Wednesday, 28 September 2011

It’s a dream, but there’s a real world waiting

Skype me!
Poor blog. I did sort of abandon you (again). In my defence, I also keep a regular journal and travel journal, then there’s my short stories to think about. And Facebook and Twitter and texting and emails… It’s easy to get distracted. I think back to when I used to write as a kid and it seems so much easier without all the technology. Don’t get me wrong, I still typed everything out (though thankfully my early stories, which read as something like a Last of the Mohicans-Friends hybrid – I know, hard to think how that would work, most likely because it didn’t – have long since disappeared into the ether) but I tended to just write for hours and nothing else. So I am blaming the internet for distracting me from my internet journal.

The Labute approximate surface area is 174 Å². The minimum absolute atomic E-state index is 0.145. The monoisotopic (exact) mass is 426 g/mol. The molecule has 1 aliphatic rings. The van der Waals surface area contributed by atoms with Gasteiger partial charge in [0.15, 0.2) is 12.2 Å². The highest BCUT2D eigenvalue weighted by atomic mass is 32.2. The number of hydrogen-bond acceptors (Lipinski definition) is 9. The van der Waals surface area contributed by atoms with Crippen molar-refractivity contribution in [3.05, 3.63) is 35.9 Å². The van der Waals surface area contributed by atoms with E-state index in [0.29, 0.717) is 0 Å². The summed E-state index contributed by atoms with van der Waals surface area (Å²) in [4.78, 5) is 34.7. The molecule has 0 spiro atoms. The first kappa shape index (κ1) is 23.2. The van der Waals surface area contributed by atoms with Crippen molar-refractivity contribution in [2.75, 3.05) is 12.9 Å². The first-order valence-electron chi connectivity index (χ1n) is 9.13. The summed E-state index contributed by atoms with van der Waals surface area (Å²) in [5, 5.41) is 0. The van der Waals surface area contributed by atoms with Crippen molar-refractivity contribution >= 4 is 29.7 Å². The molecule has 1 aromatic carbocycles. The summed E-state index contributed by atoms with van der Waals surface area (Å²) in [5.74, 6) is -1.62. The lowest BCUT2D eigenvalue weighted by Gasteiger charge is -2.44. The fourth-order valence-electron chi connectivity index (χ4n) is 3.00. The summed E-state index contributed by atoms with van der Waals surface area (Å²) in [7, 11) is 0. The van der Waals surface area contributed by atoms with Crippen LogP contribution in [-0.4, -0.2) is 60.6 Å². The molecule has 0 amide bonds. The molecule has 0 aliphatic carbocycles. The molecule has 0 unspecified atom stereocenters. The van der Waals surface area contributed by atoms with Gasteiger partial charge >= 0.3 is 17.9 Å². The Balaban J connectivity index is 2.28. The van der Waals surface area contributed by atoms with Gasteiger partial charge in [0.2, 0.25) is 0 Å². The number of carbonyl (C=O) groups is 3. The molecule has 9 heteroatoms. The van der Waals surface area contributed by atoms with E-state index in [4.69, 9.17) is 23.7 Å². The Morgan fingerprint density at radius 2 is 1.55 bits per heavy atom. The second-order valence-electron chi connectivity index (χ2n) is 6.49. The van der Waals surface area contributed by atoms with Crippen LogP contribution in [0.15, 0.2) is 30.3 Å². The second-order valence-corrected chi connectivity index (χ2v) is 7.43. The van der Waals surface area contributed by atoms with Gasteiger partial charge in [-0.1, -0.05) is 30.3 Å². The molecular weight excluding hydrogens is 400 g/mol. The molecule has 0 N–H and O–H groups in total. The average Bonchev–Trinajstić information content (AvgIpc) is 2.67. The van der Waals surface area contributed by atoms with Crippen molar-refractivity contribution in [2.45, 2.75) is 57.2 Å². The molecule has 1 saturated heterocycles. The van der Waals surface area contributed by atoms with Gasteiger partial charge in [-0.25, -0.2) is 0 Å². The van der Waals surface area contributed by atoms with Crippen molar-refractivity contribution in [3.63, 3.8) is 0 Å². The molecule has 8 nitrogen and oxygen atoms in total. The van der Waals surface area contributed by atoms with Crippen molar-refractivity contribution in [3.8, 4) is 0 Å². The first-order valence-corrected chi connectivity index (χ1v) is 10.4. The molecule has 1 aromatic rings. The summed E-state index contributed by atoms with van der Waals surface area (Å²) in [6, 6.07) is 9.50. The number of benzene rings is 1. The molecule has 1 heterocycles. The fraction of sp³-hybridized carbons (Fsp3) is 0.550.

Since my last entry, I descended into finals madness, complete with dreadlocking hair, terrible outfits and the inability to eat and sleep regularly. It was NOT pretty. The effort that students put in at Carolina is inspiring, but honestly, I’m so happy to slump back to UEA and know I only have to go in two days a week. I like the independence of UK education. Fewer contact hours does feel like we’re getting cheated in some ways, but I much prefer getting to structure my own days, choosing what books I’m going to read, what topics I’m going to write about, when my deadlines are going to be. Sometimes at UEA it can feel like I’m drifting into empty space, nothing obstructing me but nothing guiding me. Carolina just felt like a circus. However, I jumped through the last set of hoops and packed up my things, then got on a plane headed to New Orleans.

Where shit gets really crazy. I recommend taking up yoga before you go, so that you can practise your cleansing breath for the moment(s) you think you're about to die.